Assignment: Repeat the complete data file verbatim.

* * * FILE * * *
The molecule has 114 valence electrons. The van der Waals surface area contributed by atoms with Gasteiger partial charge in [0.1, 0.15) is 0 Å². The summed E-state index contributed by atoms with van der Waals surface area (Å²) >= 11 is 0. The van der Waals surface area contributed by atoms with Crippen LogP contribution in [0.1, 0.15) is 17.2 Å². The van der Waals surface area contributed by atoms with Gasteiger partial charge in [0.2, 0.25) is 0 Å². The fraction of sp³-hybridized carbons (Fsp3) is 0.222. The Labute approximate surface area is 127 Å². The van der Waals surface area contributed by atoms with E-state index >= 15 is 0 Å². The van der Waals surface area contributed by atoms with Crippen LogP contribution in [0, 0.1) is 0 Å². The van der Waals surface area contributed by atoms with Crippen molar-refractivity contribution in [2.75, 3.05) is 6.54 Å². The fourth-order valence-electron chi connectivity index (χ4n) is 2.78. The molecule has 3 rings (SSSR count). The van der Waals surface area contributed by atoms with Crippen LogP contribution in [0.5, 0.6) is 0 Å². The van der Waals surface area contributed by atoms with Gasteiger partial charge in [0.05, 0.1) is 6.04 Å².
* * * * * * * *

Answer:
The molecule has 114 valence electrons. The van der Waals surface area contributed by atoms with Gasteiger partial charge in [0.1, 0.15) is 0 Å². The summed E-state index contributed by atoms with van der Waals surface area (Å²) >= 11 is 0. The van der Waals surface area contributed by atoms with Crippen LogP contribution in [0.1, 0.15) is 17.2 Å². The van der Waals surface area contributed by atoms with Gasteiger partial charge in [0.2, 0.25) is 0 Å². The fraction of sp³-hybridized carbons (Fsp3) is 0.222. The Labute approximate surface area is 127 Å². The van der Waals surface area contributed by atoms with E-state index >= 15 is 0 Å². The van der Waals surface area contributed by atoms with Crippen LogP contribution in [0, 0.1) is 0 Å². The van der Waals surface area contributed by atoms with Crippen molar-refractivity contribution in [2.75, 3.05) is 6.54 Å². The fourth-order valence-electron chi connectivity index (χ4n) is 2.78. The molecule has 3 rings (SSSR count). The van der Waals surface area contributed by atoms with Crippen LogP contribution in [0.5, 0.6) is 0 Å². The van der Waals surface area contributed by atoms with Gasteiger partial charge in [0.05, 0.1) is 6.04 Å².